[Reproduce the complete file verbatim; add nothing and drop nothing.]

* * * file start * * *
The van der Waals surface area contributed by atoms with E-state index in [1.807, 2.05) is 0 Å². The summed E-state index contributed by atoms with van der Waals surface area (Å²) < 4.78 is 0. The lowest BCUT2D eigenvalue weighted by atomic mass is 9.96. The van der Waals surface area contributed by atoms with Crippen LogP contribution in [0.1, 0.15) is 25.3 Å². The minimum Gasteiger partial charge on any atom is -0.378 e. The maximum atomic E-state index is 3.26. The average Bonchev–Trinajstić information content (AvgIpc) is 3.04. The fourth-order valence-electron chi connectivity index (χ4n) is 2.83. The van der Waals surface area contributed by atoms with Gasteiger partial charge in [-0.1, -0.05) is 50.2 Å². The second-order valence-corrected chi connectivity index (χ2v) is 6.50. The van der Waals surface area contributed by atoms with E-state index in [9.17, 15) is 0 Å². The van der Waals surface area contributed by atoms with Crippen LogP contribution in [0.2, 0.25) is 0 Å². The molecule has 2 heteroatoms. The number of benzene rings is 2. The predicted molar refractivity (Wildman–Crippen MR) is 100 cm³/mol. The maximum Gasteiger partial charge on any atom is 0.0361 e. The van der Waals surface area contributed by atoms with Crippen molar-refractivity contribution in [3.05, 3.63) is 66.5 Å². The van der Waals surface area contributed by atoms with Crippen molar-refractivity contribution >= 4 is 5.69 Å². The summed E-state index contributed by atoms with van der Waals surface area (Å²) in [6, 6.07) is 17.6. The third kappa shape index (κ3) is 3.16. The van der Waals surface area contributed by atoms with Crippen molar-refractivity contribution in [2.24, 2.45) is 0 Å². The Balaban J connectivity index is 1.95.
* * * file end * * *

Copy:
The van der Waals surface area contributed by atoms with E-state index in [1.807, 2.05) is 0 Å². The summed E-state index contributed by atoms with van der Waals surface area (Å²) < 4.78 is 0. The lowest BCUT2D eigenvalue weighted by atomic mass is 9.96. The van der Waals surface area contributed by atoms with Crippen LogP contribution in [0.1, 0.15) is 25.3 Å². The minimum Gasteiger partial charge on any atom is -0.378 e. The maximum atomic E-state index is 3.26. The average Bonchev–Trinajstić information content (AvgIpc) is 3.04. The fourth-order valence-electron chi connectivity index (χ4n) is 2.83. The van der Waals surface area contributed by atoms with Gasteiger partial charge in [-0.1, -0.05) is 50.2 Å². The second-order valence-corrected chi connectivity index (χ2v) is 6.50. The van der Waals surface area contributed by atoms with E-state index in [9.17, 15) is 0 Å². The van der Waals surface area contributed by atoms with Crippen LogP contribution in [0.2, 0.25) is 0 Å². The molecule has 2 heteroatoms. The number of benzene rings is 2. The predicted molar refractivity (Wildman–Crippen MR) is 100 cm³/mol. The maximum Gasteiger partial charge on any atom is 0.0361 e. The van der Waals surface area contributed by atoms with Crippen molar-refractivity contribution in [3.05, 3.63) is 66.5 Å². The van der Waals surface area contributed by atoms with Crippen molar-refractivity contribution >= 4 is 5.69 Å². The summed E-state index contributed by atoms with van der Waals surface area (Å²) in [6, 6.07) is 17.6. The third kappa shape index (κ3) is 3.16. The van der Waals surface area contributed by atoms with Crippen molar-refractivity contribution in [2.24, 2.45) is 0 Å². The Balaban J connectivity index is 1.95.